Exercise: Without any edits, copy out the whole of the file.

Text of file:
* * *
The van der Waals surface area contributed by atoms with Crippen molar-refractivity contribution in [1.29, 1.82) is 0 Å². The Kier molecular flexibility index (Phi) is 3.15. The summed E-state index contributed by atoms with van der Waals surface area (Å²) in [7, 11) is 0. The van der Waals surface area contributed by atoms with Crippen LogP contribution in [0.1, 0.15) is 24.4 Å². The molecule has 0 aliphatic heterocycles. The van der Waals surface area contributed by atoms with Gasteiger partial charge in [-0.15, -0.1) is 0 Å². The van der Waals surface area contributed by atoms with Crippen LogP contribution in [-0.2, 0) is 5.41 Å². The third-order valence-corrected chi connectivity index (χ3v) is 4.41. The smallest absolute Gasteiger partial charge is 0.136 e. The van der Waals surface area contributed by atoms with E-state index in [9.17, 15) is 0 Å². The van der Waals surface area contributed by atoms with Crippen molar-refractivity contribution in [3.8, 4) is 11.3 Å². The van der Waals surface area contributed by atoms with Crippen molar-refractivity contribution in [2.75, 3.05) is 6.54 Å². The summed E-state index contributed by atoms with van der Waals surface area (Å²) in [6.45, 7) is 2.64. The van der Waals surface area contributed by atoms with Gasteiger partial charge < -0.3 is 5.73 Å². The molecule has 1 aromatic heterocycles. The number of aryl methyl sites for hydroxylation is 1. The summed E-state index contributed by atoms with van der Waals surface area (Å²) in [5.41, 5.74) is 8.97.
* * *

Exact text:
The van der Waals surface area contributed by atoms with Crippen molar-refractivity contribution in [1.29, 1.82) is 0 Å². The Kier molecular flexibility index (Phi) is 3.15. The summed E-state index contributed by atoms with van der Waals surface area (Å²) in [7, 11) is 0. The van der Waals surface area contributed by atoms with Crippen LogP contribution in [0.1, 0.15) is 24.4 Å². The molecule has 0 aliphatic heterocycles. The van der Waals surface area contributed by atoms with Gasteiger partial charge in [-0.15, -0.1) is 0 Å². The van der Waals surface area contributed by atoms with Crippen LogP contribution in [-0.2, 0) is 5.41 Å². The third-order valence-corrected chi connectivity index (χ3v) is 4.41. The smallest absolute Gasteiger partial charge is 0.136 e. The van der Waals surface area contributed by atoms with E-state index in [9.17, 15) is 0 Å². The van der Waals surface area contributed by atoms with Crippen molar-refractivity contribution in [3.8, 4) is 11.3 Å². The van der Waals surface area contributed by atoms with Crippen molar-refractivity contribution in [2.75, 3.05) is 6.54 Å². The summed E-state index contributed by atoms with van der Waals surface area (Å²) in [6.45, 7) is 2.64. The van der Waals surface area contributed by atoms with Gasteiger partial charge < -0.3 is 5.73 Å². The molecule has 1 aromatic heterocycles. The number of aryl methyl sites for hydroxylation is 1. The summed E-state index contributed by atoms with van der Waals surface area (Å²) in [5.41, 5.74) is 8.97.